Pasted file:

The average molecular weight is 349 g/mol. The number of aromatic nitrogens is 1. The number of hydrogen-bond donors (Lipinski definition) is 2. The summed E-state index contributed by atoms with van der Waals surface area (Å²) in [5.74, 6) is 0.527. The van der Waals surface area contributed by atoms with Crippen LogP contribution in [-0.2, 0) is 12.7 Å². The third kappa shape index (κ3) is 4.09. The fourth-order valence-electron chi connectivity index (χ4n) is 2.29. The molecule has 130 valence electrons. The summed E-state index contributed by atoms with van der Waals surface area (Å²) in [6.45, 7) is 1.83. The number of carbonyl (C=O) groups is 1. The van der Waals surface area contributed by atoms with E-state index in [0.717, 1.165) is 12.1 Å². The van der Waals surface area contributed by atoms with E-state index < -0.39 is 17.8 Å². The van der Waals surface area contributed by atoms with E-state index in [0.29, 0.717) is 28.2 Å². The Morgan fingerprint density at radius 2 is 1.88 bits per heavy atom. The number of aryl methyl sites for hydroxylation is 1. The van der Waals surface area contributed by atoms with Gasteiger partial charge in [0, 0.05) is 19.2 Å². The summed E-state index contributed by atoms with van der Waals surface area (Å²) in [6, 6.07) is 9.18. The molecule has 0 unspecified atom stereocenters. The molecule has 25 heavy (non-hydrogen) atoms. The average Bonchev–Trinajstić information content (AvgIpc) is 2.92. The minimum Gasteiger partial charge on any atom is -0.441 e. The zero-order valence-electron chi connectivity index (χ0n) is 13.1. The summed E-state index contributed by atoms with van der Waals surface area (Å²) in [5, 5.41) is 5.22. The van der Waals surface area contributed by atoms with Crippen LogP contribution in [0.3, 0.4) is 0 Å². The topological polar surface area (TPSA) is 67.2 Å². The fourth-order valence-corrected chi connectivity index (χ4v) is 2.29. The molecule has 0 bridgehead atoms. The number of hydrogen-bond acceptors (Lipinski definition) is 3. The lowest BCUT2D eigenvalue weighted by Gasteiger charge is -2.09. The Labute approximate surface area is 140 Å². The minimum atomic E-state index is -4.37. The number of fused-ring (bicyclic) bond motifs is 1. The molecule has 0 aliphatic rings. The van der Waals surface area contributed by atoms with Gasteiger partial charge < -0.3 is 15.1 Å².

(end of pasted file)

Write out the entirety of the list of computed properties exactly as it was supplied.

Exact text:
The average molecular weight is 349 g/mol. The number of aromatic nitrogens is 1. The number of hydrogen-bond donors (Lipinski definition) is 2. The summed E-state index contributed by atoms with van der Waals surface area (Å²) in [5.74, 6) is 0.527. The van der Waals surface area contributed by atoms with Crippen LogP contribution in [-0.2, 0) is 12.7 Å². The third kappa shape index (κ3) is 4.09. The fourth-order valence-electron chi connectivity index (χ4n) is 2.29. The molecule has 130 valence electrons. The summed E-state index contributed by atoms with van der Waals surface area (Å²) in [6.45, 7) is 1.83. The number of carbonyl (C=O) groups is 1. The van der Waals surface area contributed by atoms with E-state index in [0.717, 1.165) is 12.1 Å². The van der Waals surface area contributed by atoms with E-state index < -0.39 is 17.8 Å². The van der Waals surface area contributed by atoms with E-state index in [0.29, 0.717) is 28.2 Å². The Morgan fingerprint density at radius 2 is 1.88 bits per heavy atom. The number of aryl methyl sites for hydroxylation is 1. The van der Waals surface area contributed by atoms with Gasteiger partial charge in [0, 0.05) is 19.2 Å². The summed E-state index contributed by atoms with van der Waals surface area (Å²) in [6, 6.07) is 9.18. The molecule has 0 unspecified atom stereocenters. The molecule has 25 heavy (non-hydrogen) atoms. The average Bonchev–Trinajstić information content (AvgIpc) is 2.92. The minimum Gasteiger partial charge on any atom is -0.441 e. The zero-order valence-electron chi connectivity index (χ0n) is 13.1. The summed E-state index contributed by atoms with van der Waals surface area (Å²) in [5, 5.41) is 5.22. The van der Waals surface area contributed by atoms with Crippen LogP contribution in [0.3, 0.4) is 0 Å². The topological polar surface area (TPSA) is 67.2 Å². The fourth-order valence-corrected chi connectivity index (χ4v) is 2.29. The molecule has 0 bridgehead atoms. The number of hydrogen-bond acceptors (Lipinski definition) is 3. The lowest BCUT2D eigenvalue weighted by Gasteiger charge is -2.09. The Labute approximate surface area is 140 Å². The minimum atomic E-state index is -4.37. The number of fused-ring (bicyclic) bond motifs is 1. The molecule has 0 aliphatic rings. The van der Waals surface area contributed by atoms with Gasteiger partial charge < -0.3 is 15.1 Å².